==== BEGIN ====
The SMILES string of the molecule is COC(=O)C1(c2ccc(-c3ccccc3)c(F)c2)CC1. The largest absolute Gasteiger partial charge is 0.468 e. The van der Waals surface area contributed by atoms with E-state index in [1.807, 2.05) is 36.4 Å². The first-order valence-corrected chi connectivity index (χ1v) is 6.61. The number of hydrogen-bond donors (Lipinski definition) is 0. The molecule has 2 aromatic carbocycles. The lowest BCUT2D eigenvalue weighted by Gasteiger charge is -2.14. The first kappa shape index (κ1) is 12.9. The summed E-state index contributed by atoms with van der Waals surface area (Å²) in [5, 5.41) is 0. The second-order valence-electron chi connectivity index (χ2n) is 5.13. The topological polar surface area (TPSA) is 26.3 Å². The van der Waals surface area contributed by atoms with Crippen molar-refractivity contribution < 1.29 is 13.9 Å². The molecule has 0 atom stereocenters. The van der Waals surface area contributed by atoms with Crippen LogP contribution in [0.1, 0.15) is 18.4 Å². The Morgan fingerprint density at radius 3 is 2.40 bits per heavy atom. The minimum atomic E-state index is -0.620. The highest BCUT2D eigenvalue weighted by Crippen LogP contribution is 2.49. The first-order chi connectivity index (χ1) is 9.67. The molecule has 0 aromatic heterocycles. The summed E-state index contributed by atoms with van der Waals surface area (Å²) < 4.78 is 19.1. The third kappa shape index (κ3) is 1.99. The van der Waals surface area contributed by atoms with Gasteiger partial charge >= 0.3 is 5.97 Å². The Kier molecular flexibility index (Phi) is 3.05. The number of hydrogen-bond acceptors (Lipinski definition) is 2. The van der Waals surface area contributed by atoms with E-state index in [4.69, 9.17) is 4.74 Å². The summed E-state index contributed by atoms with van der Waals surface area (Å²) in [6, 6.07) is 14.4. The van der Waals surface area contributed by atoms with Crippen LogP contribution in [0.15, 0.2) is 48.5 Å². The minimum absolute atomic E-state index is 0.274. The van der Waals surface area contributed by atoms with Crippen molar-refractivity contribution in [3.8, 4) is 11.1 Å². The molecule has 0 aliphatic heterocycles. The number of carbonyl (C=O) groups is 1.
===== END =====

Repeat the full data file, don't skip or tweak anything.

The SMILES string of the molecule is COC(=O)C1(c2ccc(-c3ccccc3)c(F)c2)CC1. The largest absolute Gasteiger partial charge is 0.468 e. The van der Waals surface area contributed by atoms with E-state index in [1.807, 2.05) is 36.4 Å². The first-order valence-corrected chi connectivity index (χ1v) is 6.61. The number of hydrogen-bond donors (Lipinski definition) is 0. The molecule has 2 aromatic carbocycles. The lowest BCUT2D eigenvalue weighted by Gasteiger charge is -2.14. The first kappa shape index (κ1) is 12.9. The summed E-state index contributed by atoms with van der Waals surface area (Å²) in [5, 5.41) is 0. The second-order valence-electron chi connectivity index (χ2n) is 5.13. The topological polar surface area (TPSA) is 26.3 Å². The van der Waals surface area contributed by atoms with Crippen molar-refractivity contribution < 1.29 is 13.9 Å². The molecule has 0 atom stereocenters. The van der Waals surface area contributed by atoms with Crippen LogP contribution in [0.1, 0.15) is 18.4 Å². The Morgan fingerprint density at radius 3 is 2.40 bits per heavy atom. The minimum atomic E-state index is -0.620. The highest BCUT2D eigenvalue weighted by Crippen LogP contribution is 2.49. The first-order chi connectivity index (χ1) is 9.67. The molecule has 0 aromatic heterocycles. The summed E-state index contributed by atoms with van der Waals surface area (Å²) < 4.78 is 19.1. The third kappa shape index (κ3) is 1.99. The van der Waals surface area contributed by atoms with Gasteiger partial charge >= 0.3 is 5.97 Å². The Kier molecular flexibility index (Phi) is 3.05. The number of hydrogen-bond acceptors (Lipinski definition) is 2. The van der Waals surface area contributed by atoms with E-state index in [4.69, 9.17) is 4.74 Å². The summed E-state index contributed by atoms with van der Waals surface area (Å²) in [6, 6.07) is 14.4. The van der Waals surface area contributed by atoms with Crippen LogP contribution in [0.15, 0.2) is 48.5 Å². The minimum absolute atomic E-state index is 0.274. The van der Waals surface area contributed by atoms with Crippen molar-refractivity contribution in [3.8, 4) is 11.1 Å². The molecule has 0 aliphatic heterocycles. The number of carbonyl (C=O) groups is 1.